International Criminal court (UPSC Notes) | IAS Target IAS Target

International Criminal court

The International Criminal Court (ICC) is an intergovernmental organization and international tribunal that sits in The Hague, Netherlands. It is intended to complement existing national judicial systems and it may therefore exercise its jurisdiction only when certain conditions are met, such as when national courts are reluctant or unable to prosecute criminals or when the United Nations Security Council or individual states refer situations to the Court. The ICC is not a substitute for national courts.

Rome Statute Adopted 17 July 1998
Entered into force 1 July 2002
Seat The Hague, Netherlands
Member states 122
Working languages English, French
Official languages French, English, Chinese, Arabic, Spanish and Russian (6)

The Rome Statute is a multilateral treaty that serves as the ICC's foundational and governing document. States which become party to the Rome Statute become member states of the ICC.

Structure

The ICC is governed by the Assembly of States Parties, which is composed of the states that are party to the Rome Statute. The Assembly elects officials of the Court, approves its budget, and adopts amendments to the Rome Statute.

State parties

  • China and India neither signed nor acceded to the Rome Statute
  • 124 states are parties to the Statute of the Court
  • Russia signed the Rome Statute in 2000 and recently exited from the ICC.

Assembly of States Parties

The Court's management oversight and legislative body, the Assembly of States Parties, consists of one representative from each state party. Each state party has one vote and "every effort" has to be made to reach decisions by consensus. If consensus cannot be reached, decisions are made by vote. The Assembly is headed by a president and two vice-presidents, who are elected by the members to three-year terms.
The Assembly elects the judges and prosecutors, decides the Court's budget, adopts important texts (such as the Rules of Procedure and Evidence), and provides management oversight to the other organs of the Court. Article 46 of the Rome Statute permits the Assembly to remove from office a judge or prosecutor who "is found to have committed serious misconduct or a serious breach of his or her duties" or "is unable to exercise the functions required by this Statute".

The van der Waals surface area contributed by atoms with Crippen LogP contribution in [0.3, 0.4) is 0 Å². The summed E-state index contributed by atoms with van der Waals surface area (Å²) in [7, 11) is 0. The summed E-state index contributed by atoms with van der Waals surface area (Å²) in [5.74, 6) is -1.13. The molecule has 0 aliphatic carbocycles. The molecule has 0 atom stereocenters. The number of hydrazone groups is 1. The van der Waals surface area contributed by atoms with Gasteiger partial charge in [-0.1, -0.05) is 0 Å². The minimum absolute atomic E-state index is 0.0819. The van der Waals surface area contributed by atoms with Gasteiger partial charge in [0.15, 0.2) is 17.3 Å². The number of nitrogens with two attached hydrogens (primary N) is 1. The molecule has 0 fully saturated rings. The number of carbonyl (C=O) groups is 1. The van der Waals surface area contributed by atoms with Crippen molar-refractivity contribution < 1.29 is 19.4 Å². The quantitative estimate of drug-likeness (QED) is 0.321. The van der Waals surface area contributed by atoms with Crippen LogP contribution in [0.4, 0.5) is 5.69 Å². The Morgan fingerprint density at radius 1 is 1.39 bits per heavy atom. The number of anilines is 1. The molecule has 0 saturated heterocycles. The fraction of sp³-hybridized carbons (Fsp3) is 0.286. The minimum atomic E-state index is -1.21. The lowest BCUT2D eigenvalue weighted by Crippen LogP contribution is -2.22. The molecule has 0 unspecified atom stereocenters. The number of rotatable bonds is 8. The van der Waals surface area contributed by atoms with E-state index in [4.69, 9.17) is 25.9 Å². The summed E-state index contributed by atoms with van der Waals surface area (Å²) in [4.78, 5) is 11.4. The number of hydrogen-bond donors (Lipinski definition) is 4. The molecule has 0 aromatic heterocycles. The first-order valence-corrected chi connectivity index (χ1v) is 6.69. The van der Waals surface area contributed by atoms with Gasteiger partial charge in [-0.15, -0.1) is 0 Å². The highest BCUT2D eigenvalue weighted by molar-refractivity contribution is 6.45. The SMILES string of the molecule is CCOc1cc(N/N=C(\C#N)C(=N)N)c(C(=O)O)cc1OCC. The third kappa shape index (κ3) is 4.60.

Organs of the Court

  • The Presidency
    The President is the most senior judge opted by his or her peers in the Judicial Division, which hears cases before the Court.

  • The Judicial Divisions

  • The Office of the Prosecutor
    The Office of the Prosecutor is headed by the Prosecutor who investigates crimes and initiates proceedings before the Judicial Division

  • The Registry
    The Registry is headed by the Registrar and is charged with handling all the administrative functions of the ICC, including the headquarters, detention unit, and public defense office.

Jurisdiction of ICC

  • To prosecute individuals for the international crimes of genocide, crimes against humanity, war crimes, and crimes of aggression.
  • Complement existing national judicial systems and ICC take action when national courts are unable to prosecute criminals

Source of Funding

Although the Courtís expenses are funded primarily by States Parties, it also receives voluntary contributions from governments, international organisations, corporations, individuals, and other entities.

India's relationship with ICC

India did not sign the Rome Statute, and thus, is not a member of the ICC because of following reasons:
  • State sovereignty
  • National interests
  • Crime definition
  • Difficulty in collection of evidences
  • Problem to find impartial prosecutors

Criticism of ICC

  • Critics of the Court argue that there are insufficient checks and balances on the authority of the ICC prosecutor and judges and insufficient protection against politicized prosecutions or other abuses.
  • ICC cannot arrest suspects and depends on member states for their cooperation.
  • Questioning of the fairness of its case-selection and trial procedures
  • Doubts about its effectiveness
  • The ICC cannot mount successful cases without state cooperation is problematic for several reasons. It means that the ICC acts inconsistently in its selection of cases, is safeguarded from taking on hard cases, and loses legitimacy. It also gives the ICC less value, as potential perpetrators of war crimes know that they can shun ICC judgment by taking over the government and refusing to cooperate.